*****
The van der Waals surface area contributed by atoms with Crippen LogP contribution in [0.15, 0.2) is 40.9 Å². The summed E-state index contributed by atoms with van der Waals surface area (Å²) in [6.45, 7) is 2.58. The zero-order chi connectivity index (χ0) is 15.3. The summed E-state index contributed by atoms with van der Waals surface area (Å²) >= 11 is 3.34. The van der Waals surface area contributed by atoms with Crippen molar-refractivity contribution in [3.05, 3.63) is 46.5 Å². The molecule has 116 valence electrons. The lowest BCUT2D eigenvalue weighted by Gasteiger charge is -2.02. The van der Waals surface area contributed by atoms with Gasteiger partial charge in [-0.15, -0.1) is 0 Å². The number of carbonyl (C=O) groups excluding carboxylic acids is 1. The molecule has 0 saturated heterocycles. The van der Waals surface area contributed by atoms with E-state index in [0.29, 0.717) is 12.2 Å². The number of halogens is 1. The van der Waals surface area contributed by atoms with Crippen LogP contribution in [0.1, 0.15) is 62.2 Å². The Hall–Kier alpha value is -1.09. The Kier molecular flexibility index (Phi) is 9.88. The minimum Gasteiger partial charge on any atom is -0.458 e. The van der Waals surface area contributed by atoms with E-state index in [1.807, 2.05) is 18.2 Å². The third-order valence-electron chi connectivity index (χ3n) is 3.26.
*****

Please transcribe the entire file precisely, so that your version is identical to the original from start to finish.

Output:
The van der Waals surface area contributed by atoms with Crippen LogP contribution in [0.15, 0.2) is 40.9 Å². The summed E-state index contributed by atoms with van der Waals surface area (Å²) in [6.45, 7) is 2.58. The zero-order chi connectivity index (χ0) is 15.3. The summed E-state index contributed by atoms with van der Waals surface area (Å²) >= 11 is 3.34. The van der Waals surface area contributed by atoms with Crippen molar-refractivity contribution in [3.05, 3.63) is 46.5 Å². The molecule has 116 valence electrons. The lowest BCUT2D eigenvalue weighted by Gasteiger charge is -2.02. The van der Waals surface area contributed by atoms with Gasteiger partial charge in [-0.15, -0.1) is 0 Å². The number of carbonyl (C=O) groups excluding carboxylic acids is 1. The molecule has 0 saturated heterocycles. The van der Waals surface area contributed by atoms with E-state index in [0.29, 0.717) is 12.2 Å². The number of halogens is 1. The van der Waals surface area contributed by atoms with Crippen LogP contribution in [0.1, 0.15) is 62.2 Å². The Hall–Kier alpha value is -1.09. The Kier molecular flexibility index (Phi) is 9.88. The minimum Gasteiger partial charge on any atom is -0.458 e. The van der Waals surface area contributed by atoms with E-state index in [1.807, 2.05) is 18.2 Å². The third-order valence-electron chi connectivity index (χ3n) is 3.26.